One-third of Delhi’s current power demand can be met by using just 1.6 % of Delhi’s roofspace. Solar champions felicitated at RE Champions Conclave.
Co-authored with Bridge to India, the report reveals that by achieving the 2 GW potential the city can generate 4500 million kilowatt hours of solar power every year, meeting 16 per cent of its electricity needs. This can bridge the ever increasing gap between demand and supply of energy. It can also insure us against the dirty, unsustainable, uncertain and costly electricity from conventional sources like coal and diesel.
“Rooftop revolution is not just a report but a vision to realise Delhi as a green capital powered by clean and sustainable sources of energy like solar. This report comes at a time when the national capital is facing serious electricity crisis and rising tariffs. This report provides an alternative pathway. What is required is political intent to convert this vision into a reality,” said Anand Prabhu Pathanjali, energy campaigner, Greenpeace India.
The largest potential for solar power rests with residential buildings at 1.2 GW or 49 % of the total solar potential, followed by industrial buildings at 15 %, government buildings and public facilities at 13 %. The report not only maps the potential and viability of the various building types falling under different tariff categories but also details business models and scenarios under which solar rooftop is advantageous.
For residences, solar rooftop is still very complex and needs some fiscal support. However, the increasing power tariffs from grid electricity and the falling prices of solar systems make it a potential and sustainable source of energy. In 2012 alone, power tariffs in Delhi increased by about 20 per cent and are expected to rise by 25 per cent in the next five years. On the other hand, solar prices have fallen by almost 50 per cent in the last two years.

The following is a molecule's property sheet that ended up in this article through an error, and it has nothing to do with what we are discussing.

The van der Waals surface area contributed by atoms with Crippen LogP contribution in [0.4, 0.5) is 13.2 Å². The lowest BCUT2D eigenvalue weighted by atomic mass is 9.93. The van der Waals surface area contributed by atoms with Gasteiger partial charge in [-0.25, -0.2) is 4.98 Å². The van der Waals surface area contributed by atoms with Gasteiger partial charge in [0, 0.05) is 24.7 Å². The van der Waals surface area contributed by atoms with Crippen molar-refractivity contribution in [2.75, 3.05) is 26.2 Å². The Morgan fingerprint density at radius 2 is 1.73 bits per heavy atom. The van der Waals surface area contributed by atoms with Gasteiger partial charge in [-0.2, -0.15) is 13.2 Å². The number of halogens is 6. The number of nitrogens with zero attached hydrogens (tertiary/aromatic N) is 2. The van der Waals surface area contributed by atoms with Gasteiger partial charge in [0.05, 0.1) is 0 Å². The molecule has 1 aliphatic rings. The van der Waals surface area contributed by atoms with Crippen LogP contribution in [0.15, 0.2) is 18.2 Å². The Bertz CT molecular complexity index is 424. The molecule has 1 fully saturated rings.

Significantly, government buildings, due to their proximity to each other and large roof space, facilitate bundling of projects that can enable large project sizes to the tune of 2000 kilowatt power. Large solar systems reduce the per kilowatt cost considerably making solar already viable for government buildings. Hence, there is clear viability for solar power in Delhi without long term capital subsidy as the scenarios in the report illustrate.
“Solar power is now not about if but about when. It is inevitable as the energy system of the future. What was lacking was the insight into the potential that the city holds. This report fills that gap and is an exhaustive document that outlines the new energy structure for Delhi. This report provides arguments and data to the Delhi government, distribution companies, and its people to show why solar makes sense for the city,” said Dr Tobias Engelmeier, managing director, Bridge to India.
The report was released at the Renewable Energy Champions Conclave. Former Chief Justice of Delhi High Court, Justice A. P. Shah and former Union Power Minister Suresh Prabhu felicitated Resident Welfare Associations (RWA), institutions and civil society for being the first to pledge their rooftop’s for solar power and supporting a strong solar rooftop policy for Delhi.
Among the renewable champions felicitated were hotel Le Meridien, Indira Gandhi National Open University, Tamil Nadu Bhawan, Holy Family Hospital, URJA group of RWAs and one Bhagidari RWA. Greenpeace has been running a campaign “Switch on the Sun” to promote renewable energy as a sustainable and viable solution to Delhi’s power crisis.
“A city which aspires to be a world class city needs to secure its energy through clean energy sources. Solar rooftop offers a locally available energy generation choice. Implementing this roadmap can ensure that the second richest state of the country becomes a progressive city at the forefront of a modern energy system,” added Pathanjali.
Access the report here: https://storage.googleapis.com/planet4-india-stateless/2018/05/Rooftop-Revolution.pdf
Solar rooftop app: http://www.switchonthesun.in/
For further information, please contact:
Shachi Chaturvedi, Senior Media Officer, Greenpeace India, 9818750007,
Anand Prabhu Pathanjali, Energy Campaigner, Greenpeace India, 09902544118,